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Columbia residents raise concerns about sidewalk replacements at public meeting

Wednesday, January 18, 2012 | 10:06 p.m. CST

COLUMBIA — Charles Dudley has taken a personal interest in Columbia's sidewalks.

Dudley, a Columbia resident, said rough sidewalks can be hard on wheelchairs. Dudley has friends who use wheelchairs, and he sometimes uses a power chair to get around because of his back.

“We’re not looking for smooth as glass, but it shouldn’t tear up a wheelchair,” Dudley said.

To voice his concerns, Dudley attended a meeting held by the Department of Public Works on Wednesday night addressing the last phase of sidewalk rehabilitation for a portion of east-central Columbia. 

The meeting allowed residents to see maps of the proposed rehabilitation and give comments to the department before the project is brought before the City Council at a public hearing later this spring.

The projects under discussion for Phase III include replacing portions of the sidewalk along the following streets: Broadway, Bass Avenue, and Windsor, Melbourne, Ripley, Pratt, William, Locust and Waugh streets.

Phases I and II included the replacement of certain sidewalks along College Avenue, Broadway, and Paquin, Anthony and Walnut streets. 

Phase III will be funded by the Community Development Block Grant. The construction cost of this project is budgeted at $307,513.

Public Works Department spokeswoman Jill Stedem said Phase I and Phase II were completed in 2009 and 2010 respectively and were also funded by the block grant. She said the cost of the first two phases was $466,022.

Dudley said he is involved with the Columbia Disabilities Commission, and he became involved in the rehabilitation project during its first phase.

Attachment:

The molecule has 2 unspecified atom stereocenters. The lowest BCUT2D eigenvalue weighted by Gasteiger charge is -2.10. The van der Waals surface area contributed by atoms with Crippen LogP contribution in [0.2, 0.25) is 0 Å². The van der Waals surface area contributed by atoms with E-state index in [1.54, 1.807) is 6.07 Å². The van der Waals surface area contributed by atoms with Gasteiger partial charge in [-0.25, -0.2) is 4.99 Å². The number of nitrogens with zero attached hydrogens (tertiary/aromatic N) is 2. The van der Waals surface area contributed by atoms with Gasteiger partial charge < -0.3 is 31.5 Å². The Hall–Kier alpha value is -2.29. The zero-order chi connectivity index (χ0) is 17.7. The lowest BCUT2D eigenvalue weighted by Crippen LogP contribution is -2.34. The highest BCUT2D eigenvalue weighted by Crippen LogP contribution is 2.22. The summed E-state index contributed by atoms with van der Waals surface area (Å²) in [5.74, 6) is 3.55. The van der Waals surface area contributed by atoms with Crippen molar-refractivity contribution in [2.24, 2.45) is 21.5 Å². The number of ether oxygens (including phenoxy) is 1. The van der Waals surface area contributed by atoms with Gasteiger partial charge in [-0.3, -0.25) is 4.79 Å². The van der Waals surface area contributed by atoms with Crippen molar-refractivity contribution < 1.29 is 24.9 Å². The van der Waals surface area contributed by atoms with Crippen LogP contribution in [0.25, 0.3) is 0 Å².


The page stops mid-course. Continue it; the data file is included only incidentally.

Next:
Overall, Dudley said he supports the project and that there have been big improvements in accessibility in the area over the years. He said his main concern with the plan is that it does not fix areas from the first phase that are already beginning to deteriorate. He said to continue without repairing those areas is a waste of taxpayer dollars.

“It doesn’t make sense to build new when there are old projects needing repair,” Dudley said.

Project designer David Watson said he was surprised by the complaint that part of the sidewalk replaced in the first phase was cracked and that it is an area that needs to be looked at again. 

Columbia landlord Kurt Albert said his life’s work has been turning around the neighborhood where he owns property on Windsor Street.

“I’m in favor of the project, but I want to see the cost kept down,” he said.

Albert said he thinks 4-foot-wide sidewalks are adequate and replacing them with 5-foot sidewalks is unnecessary. He also said he was concerned that certain areas in the plan don’t need to be fully replaced because the problems in them are not widespread. In hard economic times, Albert said the plan should be more selective about what portions of the sidewalk are replaced.

“My philosophy is if it ain’t broke, don’t fix it,” Albert said.

Watson said the department is trying to be frugal but there are a lot of tough decisions that need to be made.

“Safety, accessibility and being ADA compliant are the primary goals,” Watson said.

Watson said the next step is to review comments and information from the meeting and see if the department can address the concerns. He said he encourages the public to give feedback.

“It’s still in the preliminary stages," Watson said. "We still have time to make changes."


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